The game in question, on Sept. 29, started at 8:30 p.m. ET. That, according to New England receiver Julian Edelman, is Brady’s bedtime. Brady went 14-for-23 for 159 yards to go along with two interceptions and one touchdown in that loss. Since then the Patriots have won five games in a row and are now all alone in first place in the AFC East (only one of those games, on Oct. 16 against the Jets, was played at night.)
In a recent column ESPN’s Bill Simmons says Edelman told him that Brady is so adamant about his football longevity that he goes to bed well before people twice his age.
Brady confirmed that habit during his weekly radio interview on Boston’s WEEI:
“I do go to bed very early because I’m up very early,” Brady said, according to Business Insider. “I think that the decisions that I make always center around performance enhancement, if that makes sense. So whether that’s what I eat or what decisions I make or whether I drink or don’t drink, it’s always football-centric. I want to be the best I can be every day. I want to be the best I can be every week. I want to be the best I can be for my teammates. I love the game and I want to do it for a long time. But I also know that if I want to do it for a long time, I have to do things differently than the way guys have always done it.”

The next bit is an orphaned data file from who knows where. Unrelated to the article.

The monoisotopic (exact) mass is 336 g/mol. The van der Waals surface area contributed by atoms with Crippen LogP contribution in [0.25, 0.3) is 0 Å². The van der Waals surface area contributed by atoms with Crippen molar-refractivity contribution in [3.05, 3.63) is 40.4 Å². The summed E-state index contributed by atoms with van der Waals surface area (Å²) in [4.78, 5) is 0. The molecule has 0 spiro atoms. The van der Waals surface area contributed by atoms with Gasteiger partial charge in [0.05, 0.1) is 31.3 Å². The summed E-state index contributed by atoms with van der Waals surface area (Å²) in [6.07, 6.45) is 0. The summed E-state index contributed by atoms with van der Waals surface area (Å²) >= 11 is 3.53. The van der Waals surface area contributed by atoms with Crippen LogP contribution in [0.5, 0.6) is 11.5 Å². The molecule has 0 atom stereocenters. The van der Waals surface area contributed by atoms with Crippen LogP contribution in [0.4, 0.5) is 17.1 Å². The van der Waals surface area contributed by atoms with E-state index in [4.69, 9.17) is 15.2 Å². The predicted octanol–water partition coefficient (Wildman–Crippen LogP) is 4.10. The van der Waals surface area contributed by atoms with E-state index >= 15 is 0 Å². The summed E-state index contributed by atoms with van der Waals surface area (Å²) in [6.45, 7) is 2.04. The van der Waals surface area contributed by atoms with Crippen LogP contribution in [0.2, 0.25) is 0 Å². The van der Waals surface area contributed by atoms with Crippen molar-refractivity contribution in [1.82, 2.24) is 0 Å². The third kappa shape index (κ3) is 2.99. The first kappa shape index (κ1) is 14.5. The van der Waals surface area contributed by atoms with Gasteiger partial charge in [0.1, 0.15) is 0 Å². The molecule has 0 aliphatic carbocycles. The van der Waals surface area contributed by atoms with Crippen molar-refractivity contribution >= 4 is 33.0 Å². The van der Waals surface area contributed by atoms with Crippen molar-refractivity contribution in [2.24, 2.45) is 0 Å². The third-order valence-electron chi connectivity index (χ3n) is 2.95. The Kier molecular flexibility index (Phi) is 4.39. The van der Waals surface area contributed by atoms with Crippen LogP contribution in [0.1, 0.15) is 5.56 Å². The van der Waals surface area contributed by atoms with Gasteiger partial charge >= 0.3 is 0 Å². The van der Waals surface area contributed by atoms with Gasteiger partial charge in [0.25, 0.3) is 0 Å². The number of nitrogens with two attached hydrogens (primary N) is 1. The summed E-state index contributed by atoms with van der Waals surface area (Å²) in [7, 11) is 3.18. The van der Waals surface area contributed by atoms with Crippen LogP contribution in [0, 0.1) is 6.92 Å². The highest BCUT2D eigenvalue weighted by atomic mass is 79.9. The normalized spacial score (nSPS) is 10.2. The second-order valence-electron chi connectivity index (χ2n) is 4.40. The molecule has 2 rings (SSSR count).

Perhaps this is why, at 37, Brady is still one of the best quarterbacks around. Through nine games he’s on pace to throw for 4,252 yards and 39 touchdowns.
While his sleeping habits may help his productivity, unfortunately for Brady he tends to miss some important events because he’s in bed. Two years ago Brady was asked by reporters whether he felt an earthquake that rocked the Northeast. He said he did, and that it happened at 7 p.m., right before he went to sleep.
“7:15 I was asleep,” Brady said. “Trying to get bright-eyed and bushy-tailed.”